In Uncategorized on 06/12/2014 at 16:10


First year law school class in contracts, and we’re discussing the case of the stenographer’s error in taking down the price of potatoes. Scrivener’s error, so no contract, says the Court. Meeting of parties’ minds not reflected in erroneous letter (it was a long time ago, pre e-mail, texting, etc.).

Well, now Hank Black, the legal dictionarian, calls it “clerical error”, but whichever it is, that’s not going to help Adrio Michael Baur, 2014 T. C. 117, filed 6/12/14.

Adrio wants to claim that the emancipation proclamation in favor of his child, set forth in his divorce Marital Settlement Agreement, is a “scrivener’s error”, which State court retroactively removed from the judgment of divorce (after Adrio got the SNOD) but Judge Chiechi isn’t buying it.

Remember, Section 71(c)(2) makes any contingency to do with children into child support and not alimony.

“We must determine what, if any, effect we should give to that purported nunc pro tunc order. In making that determination, we have in mind that ‘the definition of alimony for Federal income tax purposes turns on a fulfillment of the statutory test [in section 71] and not on the intent of the parties to a divorce proceeding or of the court overseeing that proceeding’. Okerson v. Commissioner, 123 T.C. 258, 266 (2004). We also have in mind what we stated in Gordon v. Commissioner, 70 T.C. 525, 530 (1978):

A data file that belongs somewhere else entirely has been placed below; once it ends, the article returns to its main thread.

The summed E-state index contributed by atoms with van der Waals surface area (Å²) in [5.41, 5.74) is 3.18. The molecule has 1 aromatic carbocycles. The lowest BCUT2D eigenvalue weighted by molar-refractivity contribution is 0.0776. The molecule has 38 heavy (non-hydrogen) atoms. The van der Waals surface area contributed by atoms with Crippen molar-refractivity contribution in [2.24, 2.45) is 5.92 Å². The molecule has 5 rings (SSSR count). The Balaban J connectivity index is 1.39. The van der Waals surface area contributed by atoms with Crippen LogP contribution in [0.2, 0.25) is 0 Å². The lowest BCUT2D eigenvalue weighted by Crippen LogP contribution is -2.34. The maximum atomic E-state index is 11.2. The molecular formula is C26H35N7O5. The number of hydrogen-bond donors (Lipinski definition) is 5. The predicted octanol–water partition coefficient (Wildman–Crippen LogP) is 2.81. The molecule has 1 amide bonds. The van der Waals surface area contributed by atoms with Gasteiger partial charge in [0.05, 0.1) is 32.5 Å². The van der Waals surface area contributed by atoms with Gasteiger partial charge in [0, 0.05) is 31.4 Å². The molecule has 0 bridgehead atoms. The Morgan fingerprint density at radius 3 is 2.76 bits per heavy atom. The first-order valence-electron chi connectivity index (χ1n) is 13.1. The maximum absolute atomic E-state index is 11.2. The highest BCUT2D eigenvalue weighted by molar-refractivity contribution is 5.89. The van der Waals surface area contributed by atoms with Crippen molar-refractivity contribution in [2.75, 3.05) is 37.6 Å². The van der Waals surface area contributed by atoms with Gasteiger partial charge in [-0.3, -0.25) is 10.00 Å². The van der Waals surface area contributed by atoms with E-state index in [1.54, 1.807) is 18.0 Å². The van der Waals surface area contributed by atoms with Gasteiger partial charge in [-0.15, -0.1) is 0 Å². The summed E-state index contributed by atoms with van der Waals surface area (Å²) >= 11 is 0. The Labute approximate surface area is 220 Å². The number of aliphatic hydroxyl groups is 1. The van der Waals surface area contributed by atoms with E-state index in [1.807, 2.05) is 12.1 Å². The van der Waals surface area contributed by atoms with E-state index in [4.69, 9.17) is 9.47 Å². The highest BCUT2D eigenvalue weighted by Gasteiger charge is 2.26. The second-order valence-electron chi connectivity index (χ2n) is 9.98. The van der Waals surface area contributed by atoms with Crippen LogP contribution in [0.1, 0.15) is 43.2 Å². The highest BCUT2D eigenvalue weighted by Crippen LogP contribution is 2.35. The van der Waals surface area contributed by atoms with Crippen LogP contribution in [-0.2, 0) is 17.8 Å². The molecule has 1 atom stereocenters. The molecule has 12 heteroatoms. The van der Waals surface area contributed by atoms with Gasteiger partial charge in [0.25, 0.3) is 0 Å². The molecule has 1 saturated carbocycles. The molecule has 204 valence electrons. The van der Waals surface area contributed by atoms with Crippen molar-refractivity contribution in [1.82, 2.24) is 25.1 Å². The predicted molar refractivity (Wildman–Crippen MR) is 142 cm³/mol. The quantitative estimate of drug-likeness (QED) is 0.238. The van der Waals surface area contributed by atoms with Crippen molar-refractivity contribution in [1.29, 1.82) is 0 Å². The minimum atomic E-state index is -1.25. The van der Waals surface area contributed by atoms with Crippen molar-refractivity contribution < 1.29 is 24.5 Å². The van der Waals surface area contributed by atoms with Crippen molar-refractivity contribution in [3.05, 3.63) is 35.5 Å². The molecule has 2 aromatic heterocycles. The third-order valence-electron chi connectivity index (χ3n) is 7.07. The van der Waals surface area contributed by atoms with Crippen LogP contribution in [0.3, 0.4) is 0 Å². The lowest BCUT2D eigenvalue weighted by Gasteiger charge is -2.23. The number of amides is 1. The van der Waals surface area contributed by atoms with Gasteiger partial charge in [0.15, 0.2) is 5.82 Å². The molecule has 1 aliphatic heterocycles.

“‘State court adjudications retroactively redesignating divorce- related payments as alimony and not child support (or vice versa) are generally disregarded for Federal income tax purposes if the order retroactively changes the rights of the parties or the legal status of the payments. An exception to this rule is made when a retroactive judgment corrects a divorce decree that mistakenly failed to reflect the true intention of the court at the time the decree was rendered. * * * [Citations omitted.]”. 2014 T. C. Memo. 117, at p. 12.

And the Marital Settlement Agreement, incorporated in the divorce judgment years ago, said Adrio and ex “freely and voluntarily entered into this Agreement of their own volition, free from any duress or coercion and with full knowledge of each and every provision contained in this Agreement and the consequences thereof. * * *.” 2014 T. C. Memo. 117, at p. 4.

Adrio, you’re stuck with it.

And because you introduced no evidence that you acted in good faith reliance, you get the substantial understatement chop.

Takeaway- Section 71(c)(2) is a boobytrap for family law practitioners. Hopefully, if we bloggers talk it up often enough, the word will get out.


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